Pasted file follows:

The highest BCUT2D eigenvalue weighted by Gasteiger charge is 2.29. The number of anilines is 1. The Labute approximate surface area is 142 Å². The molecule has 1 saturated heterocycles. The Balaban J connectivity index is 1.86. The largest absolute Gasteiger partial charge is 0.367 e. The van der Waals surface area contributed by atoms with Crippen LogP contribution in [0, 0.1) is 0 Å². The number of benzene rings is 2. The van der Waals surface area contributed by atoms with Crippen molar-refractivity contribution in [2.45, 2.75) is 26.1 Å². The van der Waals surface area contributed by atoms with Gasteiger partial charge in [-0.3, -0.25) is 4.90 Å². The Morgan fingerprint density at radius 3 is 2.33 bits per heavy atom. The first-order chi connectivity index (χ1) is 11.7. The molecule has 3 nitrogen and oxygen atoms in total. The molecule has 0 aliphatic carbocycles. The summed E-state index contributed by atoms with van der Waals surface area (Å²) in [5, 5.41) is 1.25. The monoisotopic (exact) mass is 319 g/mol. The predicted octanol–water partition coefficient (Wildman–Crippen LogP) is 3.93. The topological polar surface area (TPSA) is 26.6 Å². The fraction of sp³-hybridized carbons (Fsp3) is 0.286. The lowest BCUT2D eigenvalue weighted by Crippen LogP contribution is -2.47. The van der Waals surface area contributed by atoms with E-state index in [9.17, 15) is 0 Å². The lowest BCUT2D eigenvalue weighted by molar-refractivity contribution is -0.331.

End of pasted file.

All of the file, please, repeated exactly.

The highest BCUT2D eigenvalue weighted by Gasteiger charge is 2.29. The number of anilines is 1. The Labute approximate surface area is 142 Å². The molecule has 1 saturated heterocycles. The Balaban J connectivity index is 1.86. The largest absolute Gasteiger partial charge is 0.367 e. The van der Waals surface area contributed by atoms with Crippen LogP contribution in [0, 0.1) is 0 Å². The number of benzene rings is 2. The van der Waals surface area contributed by atoms with Crippen molar-refractivity contribution in [2.45, 2.75) is 26.1 Å². The van der Waals surface area contributed by atoms with Gasteiger partial charge in [-0.3, -0.25) is 4.90 Å². The Morgan fingerprint density at radius 3 is 2.33 bits per heavy atom. The first-order chi connectivity index (χ1) is 11.7. The molecule has 3 nitrogen and oxygen atoms in total. The molecule has 0 aliphatic carbocycles. The summed E-state index contributed by atoms with van der Waals surface area (Å²) in [5, 5.41) is 1.25. The monoisotopic (exact) mass is 319 g/mol. The predicted octanol–water partition coefficient (Wildman–Crippen LogP) is 3.93. The topological polar surface area (TPSA) is 26.6 Å². The fraction of sp³-hybridized carbons (Fsp3) is 0.286. The lowest BCUT2D eigenvalue weighted by Crippen LogP contribution is -2.47. The van der Waals surface area contributed by atoms with E-state index in [9.17, 15) is 0 Å². The lowest BCUT2D eigenvalue weighted by molar-refractivity contribution is -0.331.